JOINT BASE SAN ANTONIO-RANDOLPH, Texas –
Tech. Sgt. Kyle Gossen is like a storm rolling over the plains. He attacks various duties from all directions, and all there is to do is tie down what you can and hope he doesn't take the roof off.
In other words, Gossen attacks and dominates every mission in his sight.
In March, Gossen arrived in a new role at the 340th Flying Training Group front-loaded with a master's level savvy to resolve issues. His cool disregard for pressure and his iron-clad work ethic provided solutions to hard-to-fix problems following the mandatory unit training assembly in May.
During the MUTA, Airmen completed mandatory annual training. Gossen's responsibility was to update information in the system, but a mini-roadblock blocked his path. Without a search function in the application, he manually updated personnel on MUTA briefed training activities.
"I had to sort through every member of the Air Force, well over 800,000 individuals," Gossen said. "So, roughly about 20 extra hours were spent on reducing overdue training by 50%."
Next, the battle-tested former Reserve MTI hit the front-line trenches to nail down a qualified person to teach CPR, which is mission-critical for unit fitness program managers.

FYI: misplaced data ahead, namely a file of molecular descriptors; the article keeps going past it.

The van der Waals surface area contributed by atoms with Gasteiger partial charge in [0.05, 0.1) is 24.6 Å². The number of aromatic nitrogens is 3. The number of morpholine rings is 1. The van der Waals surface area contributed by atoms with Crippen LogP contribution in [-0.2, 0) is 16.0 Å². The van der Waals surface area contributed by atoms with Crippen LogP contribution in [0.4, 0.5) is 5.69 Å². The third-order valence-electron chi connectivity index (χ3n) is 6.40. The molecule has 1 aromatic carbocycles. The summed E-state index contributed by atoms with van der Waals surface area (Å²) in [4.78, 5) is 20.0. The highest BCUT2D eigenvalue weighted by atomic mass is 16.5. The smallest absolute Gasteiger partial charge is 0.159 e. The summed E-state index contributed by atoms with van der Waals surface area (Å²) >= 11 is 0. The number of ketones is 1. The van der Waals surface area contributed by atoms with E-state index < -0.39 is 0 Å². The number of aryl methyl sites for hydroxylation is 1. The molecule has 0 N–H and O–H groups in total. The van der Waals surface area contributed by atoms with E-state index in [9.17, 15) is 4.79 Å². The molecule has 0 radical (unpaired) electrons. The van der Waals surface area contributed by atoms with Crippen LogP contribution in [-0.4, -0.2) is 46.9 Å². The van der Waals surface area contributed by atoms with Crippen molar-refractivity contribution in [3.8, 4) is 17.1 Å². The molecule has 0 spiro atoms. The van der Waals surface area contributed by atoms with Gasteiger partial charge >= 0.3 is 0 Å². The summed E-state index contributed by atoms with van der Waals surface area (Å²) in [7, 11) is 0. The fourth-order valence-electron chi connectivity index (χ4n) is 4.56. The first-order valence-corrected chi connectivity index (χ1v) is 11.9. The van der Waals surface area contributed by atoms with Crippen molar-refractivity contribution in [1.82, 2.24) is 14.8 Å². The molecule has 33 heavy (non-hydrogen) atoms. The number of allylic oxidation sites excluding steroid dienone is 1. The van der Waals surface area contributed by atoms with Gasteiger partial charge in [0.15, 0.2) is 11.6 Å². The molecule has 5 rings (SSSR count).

This wasn't an easy task, but Gossen, armed to the teeth with a plan to find his instructor put it to use immediately.
"It's mandatory to network in this position; without the connections I have made over the past few months, I doubt I would have been able to find a provider for the class. Often, it's all about who you know," Gossen said.
Gossen completed the mission and found Tech. Sgt. Constance Cole with the 359th Medical Support Squadron to provide CPR training for fitness managers.
The bottom line is, Gossen secured a solution for the group's points-of-contact to complete critical components in performing their training.
Gossen displayed patience to complete his next mission in crunch time: to transfer personalists' training records. Gossen moved records to a new system, but it didn't work. This sudden and unforeseen blow forced him to spend countless hours aligning training records with members.
"It was necessary to build each individual in a system called Training Business Area from scratch and transfer all their tasks from one program to the other for 19 individuals with 34 core tasks and many more non-core tasks," Gossen said.
Gossen says he's happy to be acknowledged. Still, his biggest achievement is filling the group's NCOIC of education and training manager position. "The faster you sometimes move, the harder it is to see how you have an impact. It's terrific to be a part of an organization that recognizes hard work," Gossen added.
The "On the Spot Award" is presented to highlight exceptional performance. Gossen fulfilled the day-to-day necessities of his role and impacted 340th FTG readiness. With a stoic demeanor and an A-level masterfulness, his contributions in the new role have been noticed in four short months, and he's being recognized for his contributions to the 340th FTG team.